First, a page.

Asobi Seksu is the Brooklyn-based duo Yuki Chikudate and James Hanna, with Larry Gorman (drums) and Billy Pavone (bass) rounding out the band. Their sound, seemingly fitted by an ethereal tailor, is a rush of talk-singing/whispery vocals and epic guitars. The title "Lions and Tigers," from their 2006 release Citrus, sounds both new and nostalgic. Catch them on tour.
James Ramey (a.k.a. Baby Huey), an Indiana native born in 1944, was a respected and innovative force of soul. In his late teens, he mastered the Chicago club circuit as frontman for Baby Huey & The Babysitters and by 1969 signed with Curtis Mayfield and Donny Hathaway's Curtom Records and recorded The Baby Huey Story: The Living Legend. Tragically, in 1970, Ramey passed away from a lethal combination of obesity and drug addiction, before he could enjoy the fruits of his labor (the album was posthumously released in 1971). After Huey's passing, teenage vocalist Chaka Khan stepped in as the new face of the Babysitters. The title "Mighty Mighty," written by the exceptional Curtis Mayfield, is the opposite of lonely, showcasing Huey's all-too-brief greatness.
Artist: Baby Huey
Song: Mighty Mighty
Album: The Baby Huey Story: The Living Legend
Composer and pianist Béla Bartók was born in Hungary in 1881, one of two children in a devoutly Catholic home. Much of his childhood was cloistered due to health problems, and he spent his formative years listening to his mother play the piano. By the age of 9, he started showing signs of musical genius. Bartók went on to attend the Academy of Music in Vienna and the Royal Academy of Music in Budapest. He had a lifelong interest in Gypsy folk music, which greatly influenced his revolutionary works. Bartók, horrified by the growth of fascism in Hungary, fled to New York with his family in 1940. He passed away in 1945 and leaves behind a monumental body of work. Most beautiful is "Ten Easy Piano Pieces: No. 5 Evening in Transylvania," from Bartók Solo Piano Works, Volume 3: Béla Bartók & June De Toth.
Artist: Béla Bartók
Song: Ten Easy Piano Pieces: No. 5 Evening in Transylvania
Album: Bartók Solo Piano Works, Volume 3: Béla Bartók & June De Toth
Djivan Gasparyan is the doyen of the duduk, an oboe-like Armenian instrument. As a boy, Gasparyan fell in love with the music of the apricot-wood duduk, and today he's a global ambassador for its sound. His collaborations include Peter Gabriel (soundtrack of Scorsese's Last Temptation of Christ), the Los Angeles Philharmonic, Andreas Vollenweider, and the Kronos Quartet. Gasparyan's accolades include a Grammy nomination along with Hossein Alizadeh in 2007, the World Music Expo Lifetime Achievement Award, and several UNESCO prizes. He plays notes so pure that at moments they can almost sound like voices. Download "Your Strong Mind," from his 1989 release I Will Not Be Sad in This World.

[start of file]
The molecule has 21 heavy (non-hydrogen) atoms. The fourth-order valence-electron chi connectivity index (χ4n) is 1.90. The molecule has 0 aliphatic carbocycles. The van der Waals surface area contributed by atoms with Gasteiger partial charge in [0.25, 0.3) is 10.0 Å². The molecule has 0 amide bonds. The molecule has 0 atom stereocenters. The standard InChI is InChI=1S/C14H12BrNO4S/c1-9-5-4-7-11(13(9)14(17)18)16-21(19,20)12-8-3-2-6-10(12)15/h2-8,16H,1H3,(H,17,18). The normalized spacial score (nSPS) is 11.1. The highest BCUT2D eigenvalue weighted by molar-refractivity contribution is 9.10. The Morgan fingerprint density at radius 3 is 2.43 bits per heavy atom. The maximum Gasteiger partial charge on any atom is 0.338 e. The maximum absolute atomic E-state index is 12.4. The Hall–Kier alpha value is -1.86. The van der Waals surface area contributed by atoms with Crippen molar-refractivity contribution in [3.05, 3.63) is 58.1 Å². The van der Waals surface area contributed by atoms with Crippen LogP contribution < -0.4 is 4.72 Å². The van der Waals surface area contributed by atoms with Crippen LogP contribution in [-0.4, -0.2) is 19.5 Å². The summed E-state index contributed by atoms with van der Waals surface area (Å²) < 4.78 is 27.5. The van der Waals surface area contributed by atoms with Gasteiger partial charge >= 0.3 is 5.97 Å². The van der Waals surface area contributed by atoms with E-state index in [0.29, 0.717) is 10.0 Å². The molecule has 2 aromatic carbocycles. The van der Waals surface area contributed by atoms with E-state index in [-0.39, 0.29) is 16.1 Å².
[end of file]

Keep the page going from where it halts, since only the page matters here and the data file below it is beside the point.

Singer/songwriter and guitarist Joan Armatrading is one of our most compelling of 20th-century musicians, infusing folk-rock with reggae, jazz, and blues. The West Indian native, born in 1950, grew up in England from the age of 7. By 20, she launched her career on the London stage in the musical Hair. In 1972, she signed her first record deal, and by 1975, she signed with A&M Records and later became the first British female artist to debut at No. 1 on the Billboard blues charts. Her collaborations include Glyn Johns, Steve Lillywhite, Sly and Robbie, the Faces, and Thomas Dolby. Accolades for Armatrading, a three-time Grammy nominee, include the Ivor Novello Award and countless platinum, gold, and silver records. The title "The Weakness in Me," from her 1981 album Walk Under Ladders, is a heart-wrenching and beautiful ode.
Artist: Joan Armatrading
Song: The Weakness in Me
Album: Walk Under Ladders